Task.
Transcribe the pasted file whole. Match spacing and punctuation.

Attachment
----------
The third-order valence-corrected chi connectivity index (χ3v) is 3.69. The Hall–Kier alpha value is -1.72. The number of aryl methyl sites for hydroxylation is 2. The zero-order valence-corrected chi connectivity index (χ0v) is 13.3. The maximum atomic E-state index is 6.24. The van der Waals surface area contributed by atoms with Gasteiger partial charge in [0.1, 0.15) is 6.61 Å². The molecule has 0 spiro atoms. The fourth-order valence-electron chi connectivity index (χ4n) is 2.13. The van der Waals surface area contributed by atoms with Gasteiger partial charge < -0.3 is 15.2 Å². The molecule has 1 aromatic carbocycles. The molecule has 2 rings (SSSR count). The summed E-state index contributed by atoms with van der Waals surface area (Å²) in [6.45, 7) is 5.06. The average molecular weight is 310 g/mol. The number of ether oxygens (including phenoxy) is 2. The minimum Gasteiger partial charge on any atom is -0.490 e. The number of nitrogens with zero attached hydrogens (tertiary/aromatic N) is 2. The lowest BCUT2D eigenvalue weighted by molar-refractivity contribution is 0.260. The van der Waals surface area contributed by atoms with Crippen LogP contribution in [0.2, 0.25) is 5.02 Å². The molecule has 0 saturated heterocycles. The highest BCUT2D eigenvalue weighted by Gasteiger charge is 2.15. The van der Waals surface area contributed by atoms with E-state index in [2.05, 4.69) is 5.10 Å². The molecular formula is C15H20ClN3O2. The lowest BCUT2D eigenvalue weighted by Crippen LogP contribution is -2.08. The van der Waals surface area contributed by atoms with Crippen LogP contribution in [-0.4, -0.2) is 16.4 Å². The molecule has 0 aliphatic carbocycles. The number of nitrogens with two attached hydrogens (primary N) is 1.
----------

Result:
The third-order valence-corrected chi connectivity index (χ3v) is 3.69. The Hall–Kier alpha value is -1.72. The number of aryl methyl sites for hydroxylation is 2. The zero-order valence-corrected chi connectivity index (χ0v) is 13.3. The maximum atomic E-state index is 6.24. The van der Waals surface area contributed by atoms with Gasteiger partial charge in [0.1, 0.15) is 6.61 Å². The molecule has 0 spiro atoms. The fourth-order valence-electron chi connectivity index (χ4n) is 2.13. The van der Waals surface area contributed by atoms with Gasteiger partial charge < -0.3 is 15.2 Å². The molecule has 1 aromatic carbocycles. The molecule has 2 rings (SSSR count). The summed E-state index contributed by atoms with van der Waals surface area (Å²) in [6.45, 7) is 5.06. The average molecular weight is 310 g/mol. The number of ether oxygens (including phenoxy) is 2. The minimum Gasteiger partial charge on any atom is -0.490 e. The number of nitrogens with zero attached hydrogens (tertiary/aromatic N) is 2. The lowest BCUT2D eigenvalue weighted by molar-refractivity contribution is 0.260. The van der Waals surface area contributed by atoms with Crippen LogP contribution in [0.2, 0.25) is 5.02 Å². The molecule has 0 saturated heterocycles. The highest BCUT2D eigenvalue weighted by Gasteiger charge is 2.15. The van der Waals surface area contributed by atoms with E-state index in [2.05, 4.69) is 5.10 Å². The molecular formula is C15H20ClN3O2. The lowest BCUT2D eigenvalue weighted by Crippen LogP contribution is -2.08. The van der Waals surface area contributed by atoms with Crippen LogP contribution in [-0.4, -0.2) is 16.4 Å². The molecule has 0 aliphatic carbocycles. The number of nitrogens with two attached hydrogens (primary N) is 1.